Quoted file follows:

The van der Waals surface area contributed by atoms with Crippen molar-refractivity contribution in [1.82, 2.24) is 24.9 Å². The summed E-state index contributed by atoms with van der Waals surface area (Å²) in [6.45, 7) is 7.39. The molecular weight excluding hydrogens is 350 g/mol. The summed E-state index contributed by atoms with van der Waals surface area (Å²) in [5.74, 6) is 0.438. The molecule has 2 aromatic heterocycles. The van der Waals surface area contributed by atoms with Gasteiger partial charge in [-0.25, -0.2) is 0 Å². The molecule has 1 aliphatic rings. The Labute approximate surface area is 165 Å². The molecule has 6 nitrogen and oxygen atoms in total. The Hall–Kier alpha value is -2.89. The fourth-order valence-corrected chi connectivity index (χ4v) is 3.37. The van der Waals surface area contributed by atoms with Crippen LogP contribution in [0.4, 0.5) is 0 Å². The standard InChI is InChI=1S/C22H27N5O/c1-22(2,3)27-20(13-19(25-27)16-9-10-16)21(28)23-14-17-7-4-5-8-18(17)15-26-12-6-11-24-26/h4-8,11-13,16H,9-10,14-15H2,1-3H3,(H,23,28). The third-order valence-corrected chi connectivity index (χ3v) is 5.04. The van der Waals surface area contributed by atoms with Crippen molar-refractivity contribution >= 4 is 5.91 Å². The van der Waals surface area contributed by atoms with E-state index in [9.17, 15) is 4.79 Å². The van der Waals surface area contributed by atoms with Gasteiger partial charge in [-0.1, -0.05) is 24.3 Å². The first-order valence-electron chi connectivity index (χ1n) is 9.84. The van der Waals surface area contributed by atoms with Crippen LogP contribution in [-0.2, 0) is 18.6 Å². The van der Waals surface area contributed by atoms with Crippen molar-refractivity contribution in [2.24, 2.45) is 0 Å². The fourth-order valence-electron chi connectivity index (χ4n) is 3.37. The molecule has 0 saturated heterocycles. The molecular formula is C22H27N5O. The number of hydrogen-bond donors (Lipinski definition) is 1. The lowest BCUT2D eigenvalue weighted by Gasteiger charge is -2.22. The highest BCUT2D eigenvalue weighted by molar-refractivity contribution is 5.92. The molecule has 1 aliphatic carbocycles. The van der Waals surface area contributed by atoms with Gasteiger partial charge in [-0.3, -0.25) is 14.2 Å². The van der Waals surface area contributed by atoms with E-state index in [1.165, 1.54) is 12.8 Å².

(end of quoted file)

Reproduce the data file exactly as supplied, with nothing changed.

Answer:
The van der Waals surface area contributed by atoms with Crippen molar-refractivity contribution in [1.82, 2.24) is 24.9 Å². The summed E-state index contributed by atoms with van der Waals surface area (Å²) in [6.45, 7) is 7.39. The molecular weight excluding hydrogens is 350 g/mol. The summed E-state index contributed by atoms with van der Waals surface area (Å²) in [5.74, 6) is 0.438. The molecule has 2 aromatic heterocycles. The van der Waals surface area contributed by atoms with Gasteiger partial charge in [-0.25, -0.2) is 0 Å². The molecule has 1 aliphatic rings. The Labute approximate surface area is 165 Å². The molecule has 6 nitrogen and oxygen atoms in total. The Hall–Kier alpha value is -2.89. The fourth-order valence-corrected chi connectivity index (χ4v) is 3.37. The van der Waals surface area contributed by atoms with Crippen LogP contribution in [0.4, 0.5) is 0 Å². The standard InChI is InChI=1S/C22H27N5O/c1-22(2,3)27-20(13-19(25-27)16-9-10-16)21(28)23-14-17-7-4-5-8-18(17)15-26-12-6-11-24-26/h4-8,11-13,16H,9-10,14-15H2,1-3H3,(H,23,28). The third-order valence-corrected chi connectivity index (χ3v) is 5.04. The van der Waals surface area contributed by atoms with Crippen molar-refractivity contribution >= 4 is 5.91 Å². The van der Waals surface area contributed by atoms with E-state index in [9.17, 15) is 4.79 Å². The van der Waals surface area contributed by atoms with Gasteiger partial charge in [-0.1, -0.05) is 24.3 Å². The first-order valence-electron chi connectivity index (χ1n) is 9.84. The van der Waals surface area contributed by atoms with Crippen LogP contribution in [-0.2, 0) is 18.6 Å². The van der Waals surface area contributed by atoms with Crippen molar-refractivity contribution in [2.24, 2.45) is 0 Å². The fourth-order valence-electron chi connectivity index (χ4n) is 3.37. The molecule has 0 saturated heterocycles. The molecular formula is C22H27N5O. The number of hydrogen-bond donors (Lipinski definition) is 1. The lowest BCUT2D eigenvalue weighted by Gasteiger charge is -2.22. The highest BCUT2D eigenvalue weighted by molar-refractivity contribution is 5.92. The molecule has 1 aliphatic carbocycles. The van der Waals surface area contributed by atoms with Gasteiger partial charge in [-0.3, -0.25) is 14.2 Å². The van der Waals surface area contributed by atoms with E-state index in [1.165, 1.54) is 12.8 Å².